Inside The Lives Of People Living With Bipolar Disorder

Bipolar disorder is a mental health condition that causes people to experience extreme mood disturbances that affect their thoughts and behavior. Causing the mood to fluctuate from one extreme to another over a certain period of time, some episodes of bipolar disorder can last longer than others. There are four main types of bipolar disorder.

Bipolar I

People living with bipolar I experience at least one manic episode, which lasts for longer than a week (generally ranging from 3 to 6 months). It can be accompanied by periods of depression lasting for 6 to 12 months.

Kara Lynch:  I received my bipolar type I diagnosis at the young age of 22. I had experienced a three-month manic episode. The diagnosis shook me to my very core because it was something that I never thought I would have to deal with. I began medication and the uphill battle began.”

Bipolar II

People living with bipolar II tend to undergo more than one episode of severe depression along with mild hypomanic episodes. It is a period where one is persistently elevated, expansive or irritable.

Sam Hawken: “He told me in no uncertain terms that I had Bipolar II, not depression. He prescribed medicine. I didn’t believe him and stopped taking the stuff. A year later I was in a mental ward hearing the same thing and getting the same drugs.”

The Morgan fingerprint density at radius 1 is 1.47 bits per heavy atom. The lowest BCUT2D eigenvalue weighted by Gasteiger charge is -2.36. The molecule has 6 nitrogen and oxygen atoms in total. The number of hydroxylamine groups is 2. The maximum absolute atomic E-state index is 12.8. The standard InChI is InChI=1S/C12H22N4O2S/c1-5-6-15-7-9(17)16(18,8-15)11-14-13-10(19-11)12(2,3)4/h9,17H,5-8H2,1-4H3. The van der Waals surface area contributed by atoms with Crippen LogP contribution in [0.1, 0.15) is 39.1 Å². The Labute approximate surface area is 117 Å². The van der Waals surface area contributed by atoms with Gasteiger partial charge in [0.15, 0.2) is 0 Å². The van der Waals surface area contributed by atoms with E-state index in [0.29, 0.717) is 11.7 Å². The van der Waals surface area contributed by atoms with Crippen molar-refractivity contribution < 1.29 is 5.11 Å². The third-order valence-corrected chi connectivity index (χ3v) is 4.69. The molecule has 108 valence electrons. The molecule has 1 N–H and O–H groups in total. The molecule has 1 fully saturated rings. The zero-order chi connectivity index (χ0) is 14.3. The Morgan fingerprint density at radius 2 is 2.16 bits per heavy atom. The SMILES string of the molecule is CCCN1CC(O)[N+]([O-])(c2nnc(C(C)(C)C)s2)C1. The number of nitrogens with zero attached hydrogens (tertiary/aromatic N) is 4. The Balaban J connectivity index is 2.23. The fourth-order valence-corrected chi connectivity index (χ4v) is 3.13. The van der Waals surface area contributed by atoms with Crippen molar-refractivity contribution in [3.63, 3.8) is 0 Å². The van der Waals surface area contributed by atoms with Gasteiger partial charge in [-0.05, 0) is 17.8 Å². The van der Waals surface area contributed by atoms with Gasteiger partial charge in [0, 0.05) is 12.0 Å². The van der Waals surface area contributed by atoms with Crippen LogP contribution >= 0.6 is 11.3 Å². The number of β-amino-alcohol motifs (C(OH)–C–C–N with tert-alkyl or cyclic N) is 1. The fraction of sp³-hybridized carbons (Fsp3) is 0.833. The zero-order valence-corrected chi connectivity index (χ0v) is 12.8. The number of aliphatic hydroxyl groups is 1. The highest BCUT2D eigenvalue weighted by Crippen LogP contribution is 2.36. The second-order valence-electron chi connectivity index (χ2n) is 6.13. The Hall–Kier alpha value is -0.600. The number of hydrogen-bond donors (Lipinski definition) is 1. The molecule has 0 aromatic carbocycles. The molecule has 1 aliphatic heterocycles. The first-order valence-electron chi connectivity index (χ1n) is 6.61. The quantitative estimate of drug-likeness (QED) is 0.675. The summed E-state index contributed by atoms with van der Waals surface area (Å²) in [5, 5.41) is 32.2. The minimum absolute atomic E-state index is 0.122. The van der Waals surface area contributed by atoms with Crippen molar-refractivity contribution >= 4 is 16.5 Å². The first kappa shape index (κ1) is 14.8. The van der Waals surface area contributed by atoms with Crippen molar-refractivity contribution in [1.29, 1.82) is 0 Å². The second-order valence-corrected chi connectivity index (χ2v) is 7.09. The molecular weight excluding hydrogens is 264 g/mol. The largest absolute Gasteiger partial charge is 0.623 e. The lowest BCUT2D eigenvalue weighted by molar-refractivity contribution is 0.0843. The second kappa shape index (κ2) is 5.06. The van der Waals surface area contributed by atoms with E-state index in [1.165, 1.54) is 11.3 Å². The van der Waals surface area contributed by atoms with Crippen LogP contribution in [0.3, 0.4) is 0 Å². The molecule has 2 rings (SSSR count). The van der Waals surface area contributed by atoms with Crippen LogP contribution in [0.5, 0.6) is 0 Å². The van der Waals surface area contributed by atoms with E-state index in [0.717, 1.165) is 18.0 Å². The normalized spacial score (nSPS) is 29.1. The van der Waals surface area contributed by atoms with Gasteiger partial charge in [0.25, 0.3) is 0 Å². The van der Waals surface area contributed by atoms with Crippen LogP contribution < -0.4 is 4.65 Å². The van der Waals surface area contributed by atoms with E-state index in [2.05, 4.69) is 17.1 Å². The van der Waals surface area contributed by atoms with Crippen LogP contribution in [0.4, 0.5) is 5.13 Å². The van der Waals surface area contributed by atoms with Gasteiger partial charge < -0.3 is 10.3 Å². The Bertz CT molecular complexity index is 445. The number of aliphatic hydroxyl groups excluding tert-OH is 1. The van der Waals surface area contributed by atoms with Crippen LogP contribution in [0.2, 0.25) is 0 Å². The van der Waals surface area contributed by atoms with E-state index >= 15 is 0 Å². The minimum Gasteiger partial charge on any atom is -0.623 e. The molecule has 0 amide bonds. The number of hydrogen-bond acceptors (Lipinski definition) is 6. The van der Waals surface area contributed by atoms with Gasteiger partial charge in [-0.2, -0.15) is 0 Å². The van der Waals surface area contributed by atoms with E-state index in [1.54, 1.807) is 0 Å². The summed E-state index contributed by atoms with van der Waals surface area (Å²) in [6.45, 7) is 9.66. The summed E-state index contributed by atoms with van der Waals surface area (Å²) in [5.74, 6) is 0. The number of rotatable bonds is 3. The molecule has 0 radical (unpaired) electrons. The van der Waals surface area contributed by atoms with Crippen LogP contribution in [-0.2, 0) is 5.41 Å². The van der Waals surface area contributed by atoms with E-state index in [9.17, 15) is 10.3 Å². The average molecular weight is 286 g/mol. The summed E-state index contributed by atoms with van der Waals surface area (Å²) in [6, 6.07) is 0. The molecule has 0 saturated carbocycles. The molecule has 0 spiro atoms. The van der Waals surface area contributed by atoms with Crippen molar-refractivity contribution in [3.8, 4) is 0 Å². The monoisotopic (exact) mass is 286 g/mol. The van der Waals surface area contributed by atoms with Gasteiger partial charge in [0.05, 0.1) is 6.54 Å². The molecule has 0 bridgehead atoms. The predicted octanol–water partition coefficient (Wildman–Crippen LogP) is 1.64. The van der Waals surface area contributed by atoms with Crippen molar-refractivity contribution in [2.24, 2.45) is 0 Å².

Rapid Cycling

People living with rapid cycling experience more than 4 or more mood episodes per year. It is a combination of hypomania and depression phases – also described as a fluctuating pattern of episodes.

Marya Hornbacher: “I have a type of bipolar that swings up and down all day long. There are significant mood swings within a say, within a week, within a month. I go through at least four major episodes a year. That’s really the definition of bipolar rapid cycle. But I have ultra-rapid, so I have tiny little episodes all day long.”



People living with cyclothymia experience mood swings that don’t fit into the criteria of mania, hypomania or depressive episodes. It is a relatively mild mood disorder where the low and high mood swings never reach the severity or duration of major depressive or full mania episodes.

Robertson Cooper: “I was diagnosed with ‘rapid cycling cyclothymia’, which meant my moods were up and down on a daily basis, defying the day to day influences which might have helped make sense of them. Cyclothymia is a mild form of bipolar disorder or manic depressive illness which means that I experience mood swings that go from mild depression to emotional highs. I jokingly explain it nowadays as “bipolar disorder for those of us who are too busy for the full version.”

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